B-Type Natriuretic Peptide: A Predictor for Mortality, Intensive Care Unit Length of Stay, and Hospital Length of Stay in Patients With Resolving Sepsis

Harsimar Singh, Daryl Ramai, Harshil Patel, Marina Iskandir, Sarina Sachdev, Rabjot Rai, Jay Patolia, Getaw Worku Hassen

Abstract


Background: B-type natriuretic peptide (BNP) is a hormone secreted by cardiomyocytes in response to myocardial ischemia, increased ventricular wall tension, and overload. BNP is utilized as a diagnostic and prognostic marker in congested heart failure (CHF). Its prognostic value in sepsis is unknown. The aim of this study is to determine if BNP correlates with increased in-hospital mortality for septic patients.

Methods: This was a retrospective study of 505 patients admitted for sepsis or severe sepsis or septic shock during the period of January 2013 and August 2014. Patients that received > 3 L of intravenous fluids on presentation were included. Intensive care unit length of stay (ICULOS), hospital length of stay (HLOS) and in-hospital mortality were measured. Mean BNP level was calculated and compared to ICULOS and HLOS and in-hospital mortality. Controlled variables included ejection fraction (measured by echocardiogram within 6 months of presentation), glomerular filtration rate (calculated by Cockroft-Gault equation), patient demographics, and lactic acid trends. Exclusion criteria were no echocardiogram within 6 months of admission, no BNP levels on admission, and no repeat lactate or rising lactate levels within 24 h to indicate worsening sepsis.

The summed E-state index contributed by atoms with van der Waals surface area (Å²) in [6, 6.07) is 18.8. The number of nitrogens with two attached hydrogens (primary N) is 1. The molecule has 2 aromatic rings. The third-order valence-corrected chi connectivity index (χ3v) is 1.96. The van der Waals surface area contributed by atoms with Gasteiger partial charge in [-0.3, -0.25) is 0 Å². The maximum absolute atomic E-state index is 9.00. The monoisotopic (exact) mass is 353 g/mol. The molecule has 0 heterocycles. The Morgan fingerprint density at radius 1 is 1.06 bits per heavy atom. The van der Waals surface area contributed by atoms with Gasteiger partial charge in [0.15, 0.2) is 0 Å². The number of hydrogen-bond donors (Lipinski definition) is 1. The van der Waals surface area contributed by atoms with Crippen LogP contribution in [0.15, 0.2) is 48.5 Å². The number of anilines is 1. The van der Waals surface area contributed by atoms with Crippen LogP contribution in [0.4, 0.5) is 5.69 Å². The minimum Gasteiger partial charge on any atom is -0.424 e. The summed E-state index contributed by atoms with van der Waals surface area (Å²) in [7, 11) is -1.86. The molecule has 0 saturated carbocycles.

Results: Patients’ mean BNP with in-hospital mortality was 908 pg/mL as compared to mean BNP of 678 pg/mL in survivors. T-test comparisons were statistically significant (P = 0.0375). The Kaplan-Meier curve for BNP as a predictor for in-hospital mortality showed that for the first 25 days, patients with BNP higher than 500 pg/mL had a higher mortality than patients with BNP lower than 500 pg/mL. When comparing HLOS, there is a statistically significant correlation (P = 0.0046). A similar scatter plot was prepared for ICULOS which showed there was a weak positive correlation (r = 0.199).

Conclusion: Septic patients with in-hospital mortality had an average BNP of 908 pg/mL and statistically significant higher HLOS.




Cardiol Res. 2017;8(6):271-275
doi: https://doi.org/10.14740/cr605w

 


Keywords


Brain natriuretic peptide; Diagnostic markers; Sepsis; Mortality; Intensive care unit

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